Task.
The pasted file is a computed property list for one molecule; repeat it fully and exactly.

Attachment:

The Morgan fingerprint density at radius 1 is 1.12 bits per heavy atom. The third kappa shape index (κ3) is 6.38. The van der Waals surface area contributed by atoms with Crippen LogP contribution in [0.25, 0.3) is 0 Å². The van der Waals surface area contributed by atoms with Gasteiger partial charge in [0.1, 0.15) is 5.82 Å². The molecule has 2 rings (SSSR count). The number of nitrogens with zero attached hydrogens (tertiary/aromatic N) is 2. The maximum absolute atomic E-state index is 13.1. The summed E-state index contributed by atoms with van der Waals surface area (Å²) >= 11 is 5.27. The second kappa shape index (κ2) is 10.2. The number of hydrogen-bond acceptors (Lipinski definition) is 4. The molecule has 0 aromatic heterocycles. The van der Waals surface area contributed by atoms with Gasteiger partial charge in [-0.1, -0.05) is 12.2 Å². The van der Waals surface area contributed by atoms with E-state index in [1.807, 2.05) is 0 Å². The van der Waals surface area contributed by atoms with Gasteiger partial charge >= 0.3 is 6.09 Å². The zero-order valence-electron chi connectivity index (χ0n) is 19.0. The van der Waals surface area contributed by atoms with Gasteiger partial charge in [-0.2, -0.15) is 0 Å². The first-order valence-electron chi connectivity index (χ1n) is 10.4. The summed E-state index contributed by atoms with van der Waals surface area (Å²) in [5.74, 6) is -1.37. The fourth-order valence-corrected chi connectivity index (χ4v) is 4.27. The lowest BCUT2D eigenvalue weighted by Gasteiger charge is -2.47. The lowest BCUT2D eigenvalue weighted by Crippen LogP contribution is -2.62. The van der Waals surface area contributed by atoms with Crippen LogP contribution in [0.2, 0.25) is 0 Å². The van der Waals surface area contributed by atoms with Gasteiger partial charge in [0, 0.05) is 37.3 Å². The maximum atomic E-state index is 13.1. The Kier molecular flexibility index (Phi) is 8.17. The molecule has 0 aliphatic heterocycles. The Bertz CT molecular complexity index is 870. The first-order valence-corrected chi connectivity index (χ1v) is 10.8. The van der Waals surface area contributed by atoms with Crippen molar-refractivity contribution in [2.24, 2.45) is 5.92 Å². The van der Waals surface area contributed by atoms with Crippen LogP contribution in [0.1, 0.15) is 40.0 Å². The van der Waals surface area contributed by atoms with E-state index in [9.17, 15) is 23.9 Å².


The Morgan fingerprint density at radius 1 is 1.12 bits per heavy atom. The third kappa shape index (κ3) is 6.38. The van der Waals surface area contributed by atoms with Crippen LogP contribution in [0.25, 0.3) is 0 Å². The van der Waals surface area contributed by atoms with Gasteiger partial charge in [0.1, 0.15) is 5.82 Å². The molecule has 2 rings (SSSR count). The number of nitrogens with zero attached hydrogens (tertiary/aromatic N) is 2. The maximum absolute atomic E-state index is 13.1. The summed E-state index contributed by atoms with van der Waals surface area (Å²) >= 11 is 5.27. The second kappa shape index (κ2) is 10.2. The number of hydrogen-bond acceptors (Lipinski definition) is 4. The molecule has 0 aromatic heterocycles. The van der Waals surface area contributed by atoms with Gasteiger partial charge in [-0.1, -0.05) is 12.2 Å². The van der Waals surface area contributed by atoms with E-state index in [1.807, 2.05) is 0 Å². The van der Waals surface area contributed by atoms with Gasteiger partial charge >= 0.3 is 6.09 Å². The zero-order valence-electron chi connectivity index (χ0n) is 19.0. The van der Waals surface area contributed by atoms with Gasteiger partial charge in [-0.2, -0.15) is 0 Å². The first-order valence-electron chi connectivity index (χ1n) is 10.4. The summed E-state index contributed by atoms with van der Waals surface area (Å²) in [5.74, 6) is -1.37. The fourth-order valence-corrected chi connectivity index (χ4v) is 4.27. The lowest BCUT2D eigenvalue weighted by Gasteiger charge is -2.47. The lowest BCUT2D eigenvalue weighted by Crippen LogP contribution is -2.62. The van der Waals surface area contributed by atoms with Crippen LogP contribution in [0.2, 0.25) is 0 Å². The van der Waals surface area contributed by atoms with Gasteiger partial charge in [0, 0.05) is 37.3 Å². The maximum atomic E-state index is 13.1. The Kier molecular flexibility index (Phi) is 8.17. The molecule has 0 aliphatic heterocycles. The Bertz CT molecular complexity index is 870. The first-order valence-corrected chi connectivity index (χ1v) is 10.8. The van der Waals surface area contributed by atoms with Crippen molar-refractivity contribution in [2.24, 2.45) is 5.92 Å². The van der Waals surface area contributed by atoms with Crippen LogP contribution in [0.1, 0.15) is 40.0 Å². The van der Waals surface area contributed by atoms with E-state index in [9.17, 15) is 23.9 Å².